Faker, Table for 1.

I’ve been pretty quiet as of late. Not if you’ve been inside my house, because there, I’ve been pretty loud. Perhaps too loud. But in the publishing my thoughts for public consumption, I’ve been quiet. Vulnerability does that to me. I like to have things in a row…my ducks, my sweaters, and my spices. And when I don’t, I’m not fan of showing it. I especially like my faith to look like it’s in a row.

Cue the timely Bob Goff tweet:

Well. Doesn’t that just make sense.

The truth is, I’ve been faking it.

Faking like I have everything in a row. Shocker, I don’t. But putting that out there feels a little scary and a lot risky. But it’s honest and it’s mine. If I learned anything while on staff at a church, it’s that each of us is on a faith journey and none of them look the same. And this morning, I did have an epiphany about why I feel so, well…stripped.

Before I tell you about my “dream,” let me explain that I am fiercely independent. Because of this, I have always wanted to make sure that I could “take care of myself.” Taking care of myself meant that I could fix my car when it broke down. My dad owned an auto body shop (shout out to Jim’s Fender Rebender fans) during my younger years. I grew up smelling paint and playing with windshield adhesives. My dad didn’t necessarily teach me the business, but I learned a lot by watching him and his employees. Maybe I’ll even tell you all about Mookie sometime.

But today, I needed to give you a little background on me and cars. My dad didn’t understand my determination (he calls it stubbornness. potate-o, potah-to) to fix things, but always encouraged me to “settle down” and “we’ll figure it out.” He also handed out nuggets of wisdom on everything from checking your oil each time you fill up to how to whip a shitty on a frozen lake. He also taught me how to change my tires and remove the lug nuts.

That lug nut thing, it’s important for this story to make sense. Because if you try to take off a lug nut that is over tightened, with too much force, you can strip the lug nut. So here’s a picture of what I’m talking about:


I had a semi-lucid dream/talk with myself this morning. It was kind of outta body and kind of inna body experience. It was strange.

There I was, looking at my car and my tire; telling myself that I, have a stripped lug nut. I was telling myself that my life was just like that stripped lug nut. I had tightened my life and my career so tight, that when I needed to change the tire, I ended up with a stripped lug nut.

My faith was like a lug nut screwed on too tight. I had been trying to shut out any doubt and know all of the answers, that when it came time to leave my job, it was actually so entwined with my faith and who I was and keeping it all together, that in the process of leaving, I pushed too hard to keep it all together and I stripped the nut.

In the “dream,” I cussed at the tire, the lug nut and the stripped bolt. Tossed the tire iron across the yard, sat down defeated, and wept. And then, when I was done throwing my tantrum, I got up and called my dad. He knew exactly how to get that lug nut off.

I think what I needed to see and understand from this “dream” was that I know how to do this, but sometimes I need to ask for help. Which means not being a faker, inviting someone to join me at my table. I’ve been trying to hear God and figure out where my next steps are, but I haven’t actually asked him for help yet. I need Him at my table. So, that’s what I’m going to go do now. And then I’m gonna call my Dad and thank him for all those lessons in changing my own tires.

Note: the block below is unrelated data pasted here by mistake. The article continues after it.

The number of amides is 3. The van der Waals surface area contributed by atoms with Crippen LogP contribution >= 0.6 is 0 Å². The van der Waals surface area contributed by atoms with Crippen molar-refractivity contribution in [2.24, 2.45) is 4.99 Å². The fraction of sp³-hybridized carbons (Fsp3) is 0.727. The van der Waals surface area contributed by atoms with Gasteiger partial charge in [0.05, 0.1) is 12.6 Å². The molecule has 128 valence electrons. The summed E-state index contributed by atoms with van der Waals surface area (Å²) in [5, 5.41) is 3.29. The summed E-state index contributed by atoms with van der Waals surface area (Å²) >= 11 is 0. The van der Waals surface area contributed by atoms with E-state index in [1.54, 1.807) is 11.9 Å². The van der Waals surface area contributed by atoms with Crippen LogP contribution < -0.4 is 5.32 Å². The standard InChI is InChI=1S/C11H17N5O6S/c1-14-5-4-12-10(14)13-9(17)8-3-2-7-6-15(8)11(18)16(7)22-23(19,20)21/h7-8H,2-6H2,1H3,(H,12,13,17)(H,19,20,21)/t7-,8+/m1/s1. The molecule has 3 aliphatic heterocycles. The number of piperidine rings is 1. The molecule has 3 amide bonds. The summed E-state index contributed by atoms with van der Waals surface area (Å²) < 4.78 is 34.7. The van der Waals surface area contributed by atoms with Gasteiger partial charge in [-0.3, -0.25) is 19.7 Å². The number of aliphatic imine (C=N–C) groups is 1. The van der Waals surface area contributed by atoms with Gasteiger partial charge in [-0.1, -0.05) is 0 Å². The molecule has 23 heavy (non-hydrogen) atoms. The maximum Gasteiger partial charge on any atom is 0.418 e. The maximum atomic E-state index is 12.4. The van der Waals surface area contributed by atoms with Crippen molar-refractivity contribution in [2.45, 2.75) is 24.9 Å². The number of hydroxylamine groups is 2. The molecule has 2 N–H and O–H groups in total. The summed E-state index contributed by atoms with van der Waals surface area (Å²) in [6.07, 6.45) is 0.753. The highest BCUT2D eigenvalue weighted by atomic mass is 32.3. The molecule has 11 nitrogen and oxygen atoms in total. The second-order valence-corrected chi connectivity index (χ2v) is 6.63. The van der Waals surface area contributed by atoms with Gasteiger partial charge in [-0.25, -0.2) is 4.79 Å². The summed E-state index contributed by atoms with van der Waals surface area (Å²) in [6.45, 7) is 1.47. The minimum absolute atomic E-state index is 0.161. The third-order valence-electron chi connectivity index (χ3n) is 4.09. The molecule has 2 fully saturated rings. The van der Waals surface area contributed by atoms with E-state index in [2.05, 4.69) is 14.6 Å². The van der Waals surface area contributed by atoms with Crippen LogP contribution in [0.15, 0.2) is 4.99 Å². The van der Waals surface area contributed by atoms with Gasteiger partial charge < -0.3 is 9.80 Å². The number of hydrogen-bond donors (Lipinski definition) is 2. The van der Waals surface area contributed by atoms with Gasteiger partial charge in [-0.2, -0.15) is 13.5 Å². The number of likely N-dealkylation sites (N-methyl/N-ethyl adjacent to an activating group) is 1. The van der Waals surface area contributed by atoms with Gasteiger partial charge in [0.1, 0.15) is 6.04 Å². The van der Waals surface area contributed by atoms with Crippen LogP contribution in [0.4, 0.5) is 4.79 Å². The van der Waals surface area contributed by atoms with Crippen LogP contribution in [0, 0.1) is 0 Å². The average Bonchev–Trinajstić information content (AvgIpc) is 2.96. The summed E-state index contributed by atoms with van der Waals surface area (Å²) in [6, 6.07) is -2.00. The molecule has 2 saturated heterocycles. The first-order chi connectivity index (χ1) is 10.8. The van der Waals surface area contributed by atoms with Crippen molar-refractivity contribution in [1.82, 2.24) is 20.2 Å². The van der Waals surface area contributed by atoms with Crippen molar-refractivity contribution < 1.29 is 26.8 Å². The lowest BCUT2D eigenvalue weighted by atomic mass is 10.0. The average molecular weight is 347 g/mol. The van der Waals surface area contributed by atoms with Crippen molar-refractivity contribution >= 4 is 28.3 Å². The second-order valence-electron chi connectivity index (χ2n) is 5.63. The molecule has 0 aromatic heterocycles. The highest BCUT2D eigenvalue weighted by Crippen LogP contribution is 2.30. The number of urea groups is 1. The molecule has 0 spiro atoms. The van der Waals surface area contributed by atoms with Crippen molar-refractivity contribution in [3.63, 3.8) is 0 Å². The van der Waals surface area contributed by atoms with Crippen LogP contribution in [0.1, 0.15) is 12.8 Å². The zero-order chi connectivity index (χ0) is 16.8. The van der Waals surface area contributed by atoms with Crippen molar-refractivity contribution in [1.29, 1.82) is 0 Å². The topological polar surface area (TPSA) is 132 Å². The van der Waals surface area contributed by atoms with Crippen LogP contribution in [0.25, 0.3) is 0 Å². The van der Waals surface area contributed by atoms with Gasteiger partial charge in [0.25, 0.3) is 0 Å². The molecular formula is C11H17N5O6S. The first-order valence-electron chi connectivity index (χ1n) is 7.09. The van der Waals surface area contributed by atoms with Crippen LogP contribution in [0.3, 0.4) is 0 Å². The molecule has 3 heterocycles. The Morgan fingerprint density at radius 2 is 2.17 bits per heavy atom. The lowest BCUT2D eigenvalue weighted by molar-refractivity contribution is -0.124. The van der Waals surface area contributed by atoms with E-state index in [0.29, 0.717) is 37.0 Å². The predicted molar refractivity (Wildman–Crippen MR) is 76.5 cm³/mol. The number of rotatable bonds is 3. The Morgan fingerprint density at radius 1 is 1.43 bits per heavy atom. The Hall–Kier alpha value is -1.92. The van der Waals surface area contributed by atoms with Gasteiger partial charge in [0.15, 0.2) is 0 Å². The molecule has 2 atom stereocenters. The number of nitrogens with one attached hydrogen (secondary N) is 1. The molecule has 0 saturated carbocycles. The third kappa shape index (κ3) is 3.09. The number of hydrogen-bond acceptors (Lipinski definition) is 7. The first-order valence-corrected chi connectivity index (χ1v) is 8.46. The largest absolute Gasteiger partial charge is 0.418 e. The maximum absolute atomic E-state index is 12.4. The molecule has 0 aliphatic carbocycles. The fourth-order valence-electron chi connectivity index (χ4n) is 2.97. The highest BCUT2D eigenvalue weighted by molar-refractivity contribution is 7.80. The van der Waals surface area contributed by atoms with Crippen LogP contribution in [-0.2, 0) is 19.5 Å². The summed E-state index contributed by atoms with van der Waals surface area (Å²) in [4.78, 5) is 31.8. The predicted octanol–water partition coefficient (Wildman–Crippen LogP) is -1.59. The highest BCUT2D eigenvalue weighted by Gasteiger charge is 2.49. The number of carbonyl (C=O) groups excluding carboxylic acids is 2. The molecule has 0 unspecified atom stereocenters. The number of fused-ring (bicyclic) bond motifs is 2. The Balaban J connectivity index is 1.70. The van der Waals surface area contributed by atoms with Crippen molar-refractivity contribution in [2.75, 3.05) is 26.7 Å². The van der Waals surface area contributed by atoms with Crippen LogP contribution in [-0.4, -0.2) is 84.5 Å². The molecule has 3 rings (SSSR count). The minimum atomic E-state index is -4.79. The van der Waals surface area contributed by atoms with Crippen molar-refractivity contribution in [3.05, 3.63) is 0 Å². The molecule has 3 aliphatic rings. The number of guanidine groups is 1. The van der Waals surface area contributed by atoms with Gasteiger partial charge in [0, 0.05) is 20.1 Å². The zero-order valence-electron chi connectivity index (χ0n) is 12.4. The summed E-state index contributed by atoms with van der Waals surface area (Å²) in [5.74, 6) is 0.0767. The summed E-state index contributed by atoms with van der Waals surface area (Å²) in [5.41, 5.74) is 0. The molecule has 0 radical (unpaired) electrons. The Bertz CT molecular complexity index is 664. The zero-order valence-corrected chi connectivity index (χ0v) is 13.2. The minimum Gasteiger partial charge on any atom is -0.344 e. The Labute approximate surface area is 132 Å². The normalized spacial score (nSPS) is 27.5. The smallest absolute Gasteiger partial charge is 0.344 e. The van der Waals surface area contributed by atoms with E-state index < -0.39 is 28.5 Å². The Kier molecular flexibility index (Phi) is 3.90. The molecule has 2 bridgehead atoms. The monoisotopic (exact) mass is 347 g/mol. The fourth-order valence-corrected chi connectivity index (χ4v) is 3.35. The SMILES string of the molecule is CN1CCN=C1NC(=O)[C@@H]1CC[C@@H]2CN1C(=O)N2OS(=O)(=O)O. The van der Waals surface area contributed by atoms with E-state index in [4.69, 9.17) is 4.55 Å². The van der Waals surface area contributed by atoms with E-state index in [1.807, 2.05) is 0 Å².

Being Brave and Saying Yes

There are a lot of words that you could use to describe me, and I’m sure if you asked my family and friends they’d give you a laundry list of descriptors, among them surely would include things like “sassy” and “funny.” I doubt, though, that “brave” would make the top 10.  I don’t think I’m what you would think of as “traditionally brave.”

I think the bravest thing I’ve ever done is say “yes” to Jesus.  Saying yes to a life that might look different that anything I would have expected. Saying yes to the messy of the world. Saying yes to deeply rooted relationships. Saying yes to be part of something so much bigger than me. It has changed in me in ways I’m still discovering.

Everyone’s brave is different, but no less important. Some yeses have led people across the world to serve people who speak a completely different language. Others, have made space in their home and heart through adoption. Still others reach out in their community, building deep relationships with the people down the block.

I’ve realized that bravery is: being open and willing to let your life be changed through God.  Saying yes to what’s God’s asking. Saying yes to love people when it’s hard, when it’s messy and when it’s inconvenient.

This weekend at Crossroads Woodbury and Cottage Grove we have over 30 Non-profits and organization who will be in the auditorium willing to help you say your next yes. Come and meet the people and places that are making positive differences in lives both locally and across the world. Come and ask questions, get inspired and be brave enough to say “YES” to something.  Don’t forget to grab a Missions Catalog as well, for even more opportunities to serve.

Crossroads is excited to have these organizations with us this weekend. We believe in the work their doing, we love how they are saying yeses in hard places and we are all invited along on their adventures.

I can’t wait to hear about all the ways you’ve said yes to being brave and how it’s changed you and the world for the better.

Excited to blaze these trails with you!


Nicole Case
Web Administrator